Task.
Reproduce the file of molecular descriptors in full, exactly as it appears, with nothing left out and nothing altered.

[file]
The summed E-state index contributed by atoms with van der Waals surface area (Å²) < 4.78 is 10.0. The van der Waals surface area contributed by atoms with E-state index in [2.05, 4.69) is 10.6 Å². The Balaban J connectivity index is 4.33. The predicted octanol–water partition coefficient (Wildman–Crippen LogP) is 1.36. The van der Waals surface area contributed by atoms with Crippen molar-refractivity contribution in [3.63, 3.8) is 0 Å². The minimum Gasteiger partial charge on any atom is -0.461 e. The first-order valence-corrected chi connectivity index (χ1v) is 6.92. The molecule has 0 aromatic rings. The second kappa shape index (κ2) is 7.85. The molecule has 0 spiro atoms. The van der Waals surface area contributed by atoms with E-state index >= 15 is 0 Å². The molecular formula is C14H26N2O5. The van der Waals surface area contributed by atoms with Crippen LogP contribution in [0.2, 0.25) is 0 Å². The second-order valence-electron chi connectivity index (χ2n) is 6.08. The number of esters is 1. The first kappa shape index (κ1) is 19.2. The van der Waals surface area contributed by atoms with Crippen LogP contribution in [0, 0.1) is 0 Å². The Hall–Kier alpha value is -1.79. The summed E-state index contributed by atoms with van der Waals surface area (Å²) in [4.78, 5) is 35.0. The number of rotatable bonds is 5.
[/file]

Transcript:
The summed E-state index contributed by atoms with van der Waals surface area (Å²) < 4.78 is 10.0. The van der Waals surface area contributed by atoms with E-state index in [2.05, 4.69) is 10.6 Å². The Balaban J connectivity index is 4.33. The predicted octanol–water partition coefficient (Wildman–Crippen LogP) is 1.36. The van der Waals surface area contributed by atoms with Crippen molar-refractivity contribution in [3.63, 3.8) is 0 Å². The minimum Gasteiger partial charge on any atom is -0.461 e. The first-order valence-corrected chi connectivity index (χ1v) is 6.92. The molecule has 0 aromatic rings. The second kappa shape index (κ2) is 7.85. The molecule has 0 spiro atoms. The van der Waals surface area contributed by atoms with E-state index >= 15 is 0 Å². The molecular formula is C14H26N2O5. The van der Waals surface area contributed by atoms with Crippen LogP contribution in [0.2, 0.25) is 0 Å². The second-order valence-electron chi connectivity index (χ2n) is 6.08. The number of esters is 1. The first kappa shape index (κ1) is 19.2. The van der Waals surface area contributed by atoms with Crippen LogP contribution in [0, 0.1) is 0 Å². The Hall–Kier alpha value is -1.79. The summed E-state index contributed by atoms with van der Waals surface area (Å²) in [4.78, 5) is 35.0. The number of rotatable bonds is 5.